When Two Movements Meet: HIV/AIDS Activism and Climate Justice

Charles Orgbon III says it’s worthwhile for us to take a page from the playbook of early AIDS activists when we think about how to build a movement around climate justice.

Little has been written about the connection between climate change activism and HIV and AIDS activism, but the tools used in the ‘80s to change the response to the virus remain the same tools society can now use to create a more sustainable, equitable planet. 

The planet’s global temperature steadily rises, fueled by humans burning fossil fuels and forever changing the chemistry of our atmosphere. Ice caps collapse, adding mass to the oceans– raising sea levels and changing maps. Warmer oceans and warmer air summon intensified storms that barrel through communities, leaving flooding and destruction. Meanwhile, deforestation runs rampant and wars are fought over basic natural resources. Will the human race survive current mass extinctions?

Many communities on the frontlines understand the urgency of climate action and are the loudest voices advocating for change. Marches, rallies, fundraising, demonstrations, art and writing are tools used today to bring about awareness to the climate crisis. 

When the ‘80s opened a tragic chapter in global human health history, activists used these same tools. In the U.S., the disease primarily affected gay men and people injecting drugs, leading to stigma and prejudice against these communities. When the mainstream ignored the crisis, HIV and AIDS activists grew louder and louder. 

Prolific poet Essex Hemphill captured the pain and sorrow of a generation ravaged by the disease, especially among the Black community. “If whales, snails, dogs, cats, Chrysler, and Nixon can be saved, the lives of Black men are priceless,” Essex Hemphill wrote in his poem, “For My Own Protection.” 

Raw, honest, and unflinching writing from Essex Hemphill’s 1992 poem, “Visiting Hour,” elaborates on his reflections from this era:

And if I ever go off,

you’d better look out, Mona Lisa.

I’ll run through this gallery

with a can of red enamel paint

and spray everything in sight

like a cat in heat.

These words written in 1992 reach into the future to 2022 when a protester wearing a wig and make-up and throwing red roses vandalized the Mona Lisa. After smearing a cream cake over the prized portrait, the protester was dragged away, yelling, “Think about the Earth. There are people who are destroying the Earth. Think about it … all artists, think about the Earth — this is why I did this. Think about the planet.”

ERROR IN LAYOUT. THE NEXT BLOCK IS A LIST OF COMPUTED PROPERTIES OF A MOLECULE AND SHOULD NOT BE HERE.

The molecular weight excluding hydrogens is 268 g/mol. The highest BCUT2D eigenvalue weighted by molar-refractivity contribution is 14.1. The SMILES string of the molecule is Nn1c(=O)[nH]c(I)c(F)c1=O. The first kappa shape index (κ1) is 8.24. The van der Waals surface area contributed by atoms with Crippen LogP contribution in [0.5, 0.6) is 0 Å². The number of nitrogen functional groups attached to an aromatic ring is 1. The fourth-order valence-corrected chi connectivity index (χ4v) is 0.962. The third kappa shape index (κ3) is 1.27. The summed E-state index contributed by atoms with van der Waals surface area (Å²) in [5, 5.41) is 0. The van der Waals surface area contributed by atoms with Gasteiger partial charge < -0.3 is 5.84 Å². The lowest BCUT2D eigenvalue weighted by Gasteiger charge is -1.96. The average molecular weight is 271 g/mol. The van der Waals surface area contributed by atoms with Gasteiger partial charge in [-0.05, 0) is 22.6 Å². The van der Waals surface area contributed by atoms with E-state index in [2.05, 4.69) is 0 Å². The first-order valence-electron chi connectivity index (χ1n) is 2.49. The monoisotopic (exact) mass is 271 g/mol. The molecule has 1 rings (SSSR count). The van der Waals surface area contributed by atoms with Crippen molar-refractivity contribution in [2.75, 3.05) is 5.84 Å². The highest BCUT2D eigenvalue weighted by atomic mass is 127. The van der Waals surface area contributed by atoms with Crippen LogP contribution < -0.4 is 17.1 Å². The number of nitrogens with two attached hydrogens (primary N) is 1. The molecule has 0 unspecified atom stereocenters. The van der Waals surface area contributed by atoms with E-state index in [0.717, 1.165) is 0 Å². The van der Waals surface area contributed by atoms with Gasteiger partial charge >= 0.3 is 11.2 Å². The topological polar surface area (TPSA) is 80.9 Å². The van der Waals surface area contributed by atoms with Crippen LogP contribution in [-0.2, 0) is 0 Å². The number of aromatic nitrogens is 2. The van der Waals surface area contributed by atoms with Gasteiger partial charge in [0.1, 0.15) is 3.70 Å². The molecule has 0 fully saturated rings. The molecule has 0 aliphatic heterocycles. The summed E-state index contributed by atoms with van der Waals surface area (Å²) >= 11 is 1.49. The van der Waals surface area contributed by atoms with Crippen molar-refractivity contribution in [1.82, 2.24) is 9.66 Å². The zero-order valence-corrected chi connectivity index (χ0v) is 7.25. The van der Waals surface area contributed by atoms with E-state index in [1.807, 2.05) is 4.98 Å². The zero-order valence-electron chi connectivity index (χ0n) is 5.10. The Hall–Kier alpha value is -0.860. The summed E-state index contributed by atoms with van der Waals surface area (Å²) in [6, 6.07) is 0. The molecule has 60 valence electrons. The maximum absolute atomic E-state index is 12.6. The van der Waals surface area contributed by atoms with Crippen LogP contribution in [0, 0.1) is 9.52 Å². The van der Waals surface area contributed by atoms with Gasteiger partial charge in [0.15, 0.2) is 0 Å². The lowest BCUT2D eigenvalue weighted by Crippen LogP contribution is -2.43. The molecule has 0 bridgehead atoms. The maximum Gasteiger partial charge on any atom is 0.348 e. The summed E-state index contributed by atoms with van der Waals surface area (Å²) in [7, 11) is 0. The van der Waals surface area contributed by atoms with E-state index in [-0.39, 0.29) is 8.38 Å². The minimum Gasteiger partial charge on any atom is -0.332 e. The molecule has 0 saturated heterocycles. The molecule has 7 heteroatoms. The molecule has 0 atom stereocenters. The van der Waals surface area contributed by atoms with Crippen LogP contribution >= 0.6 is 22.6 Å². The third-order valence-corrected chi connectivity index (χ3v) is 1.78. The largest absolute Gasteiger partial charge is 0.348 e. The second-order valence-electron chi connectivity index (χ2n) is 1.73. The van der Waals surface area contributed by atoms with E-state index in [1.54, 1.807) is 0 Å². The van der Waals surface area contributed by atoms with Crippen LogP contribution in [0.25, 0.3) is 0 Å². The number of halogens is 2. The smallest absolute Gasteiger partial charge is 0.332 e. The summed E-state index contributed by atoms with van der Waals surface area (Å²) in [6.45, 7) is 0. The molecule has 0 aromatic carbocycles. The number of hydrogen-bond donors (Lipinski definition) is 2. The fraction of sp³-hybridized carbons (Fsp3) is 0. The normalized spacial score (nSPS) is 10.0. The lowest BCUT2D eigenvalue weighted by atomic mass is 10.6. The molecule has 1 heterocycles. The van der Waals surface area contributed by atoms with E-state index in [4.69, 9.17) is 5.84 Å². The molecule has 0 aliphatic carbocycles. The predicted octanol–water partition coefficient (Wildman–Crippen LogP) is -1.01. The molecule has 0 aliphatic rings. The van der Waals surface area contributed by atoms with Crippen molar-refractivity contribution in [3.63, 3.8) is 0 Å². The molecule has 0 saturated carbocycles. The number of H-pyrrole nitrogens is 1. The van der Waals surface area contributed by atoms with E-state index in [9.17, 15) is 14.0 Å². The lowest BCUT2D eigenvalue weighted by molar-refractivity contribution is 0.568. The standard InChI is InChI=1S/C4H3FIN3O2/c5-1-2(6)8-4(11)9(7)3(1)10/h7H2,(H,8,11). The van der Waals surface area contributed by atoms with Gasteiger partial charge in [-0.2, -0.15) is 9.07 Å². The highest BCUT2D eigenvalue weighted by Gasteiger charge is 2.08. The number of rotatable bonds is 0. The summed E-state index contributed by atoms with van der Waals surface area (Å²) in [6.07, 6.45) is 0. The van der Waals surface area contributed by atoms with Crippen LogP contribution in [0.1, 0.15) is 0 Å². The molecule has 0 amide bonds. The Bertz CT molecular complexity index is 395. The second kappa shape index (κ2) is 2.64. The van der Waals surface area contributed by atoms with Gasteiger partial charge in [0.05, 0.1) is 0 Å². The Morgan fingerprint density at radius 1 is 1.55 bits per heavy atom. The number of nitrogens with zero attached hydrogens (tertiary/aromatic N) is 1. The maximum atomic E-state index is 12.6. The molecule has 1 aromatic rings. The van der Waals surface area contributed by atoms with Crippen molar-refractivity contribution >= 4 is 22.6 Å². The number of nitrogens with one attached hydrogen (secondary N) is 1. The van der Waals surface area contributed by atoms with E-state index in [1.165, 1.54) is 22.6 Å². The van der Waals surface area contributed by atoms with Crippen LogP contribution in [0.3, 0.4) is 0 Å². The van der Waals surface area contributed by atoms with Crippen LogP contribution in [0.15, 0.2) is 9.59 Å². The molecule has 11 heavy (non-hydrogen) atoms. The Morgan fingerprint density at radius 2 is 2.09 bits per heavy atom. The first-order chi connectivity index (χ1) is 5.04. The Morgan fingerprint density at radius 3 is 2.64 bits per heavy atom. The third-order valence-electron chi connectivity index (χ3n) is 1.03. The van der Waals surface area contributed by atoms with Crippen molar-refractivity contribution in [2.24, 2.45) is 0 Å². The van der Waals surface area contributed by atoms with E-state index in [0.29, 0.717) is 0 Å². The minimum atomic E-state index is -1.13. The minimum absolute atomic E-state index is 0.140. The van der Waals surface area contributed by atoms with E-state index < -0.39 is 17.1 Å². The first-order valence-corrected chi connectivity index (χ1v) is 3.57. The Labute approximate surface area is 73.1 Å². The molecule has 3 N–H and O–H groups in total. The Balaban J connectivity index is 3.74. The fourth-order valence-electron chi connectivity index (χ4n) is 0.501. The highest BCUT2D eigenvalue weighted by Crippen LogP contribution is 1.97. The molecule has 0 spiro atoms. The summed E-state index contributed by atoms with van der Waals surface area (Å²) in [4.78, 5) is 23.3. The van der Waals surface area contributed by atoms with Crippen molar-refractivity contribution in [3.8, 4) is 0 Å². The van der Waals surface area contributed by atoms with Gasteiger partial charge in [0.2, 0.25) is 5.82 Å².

The activist wanted the world to pay attention to the crisis affecting all of us. Essex Hemphill held the same intention about a different threat. 

The disruption at the Louvre probably looked a lot like the die-ins that HIV and AIDS activists organized. The stark connection reminds us that the tools of activism and organizing aren’t new, and oftentimes are ideated by those who are forced to stand in the margins of society. 

ACT UP, an advocacy group that quickly rose out of the HIV and AIDS crisis, leveraged powerful phrases such as “Silence=Death,” to advocate for greater compassion, understanding, and resources for those marginalized by the disease. AIDS activists’ efforts helped to shift public attitudes, and ultimately led to greater support for HIV and AIDS research, treatment, and prevention. 

“Action=Life” still holds true. 

There’s an entire generation of people who are alive today due to the relentless and fervorous marches, rallies, fundraising, and demonstrations. When it comes to survival and adaptation amidst climate change, we can look back to our ancestors who fought for justice during the HIV and AIDS crisis and learn from them. We can borrow a page from their books on how to create the change we wish to collectively see next. Their stories and strategies are righteous, courageous, and relatable. 

The legacy of AIDS activists continues to inspire and inform the work of those fighting for justice around the world, and the same opportunity for inspiration exists for climate change activists. Whether discussing HIV and AIDS or the climate crisis, we also hold these same options: “Silence=Death” or “Action=Life.” 

By taking action, we have the power to alter the course of our future and create a more sustainable, equitable world. 

About the author

Charles Orgbon III

Charles Orgbon III (he/him) is an environmental sustainability consultant by day, and freelance writer by night. When it comes to writing, Charles has done a variety of creative projects, from personal essays to news journalism to even comics and songwriting. In 2020, for example, he released his first EP, "A Survivor's Reward." He loves writing about identity, culture, and sexuality.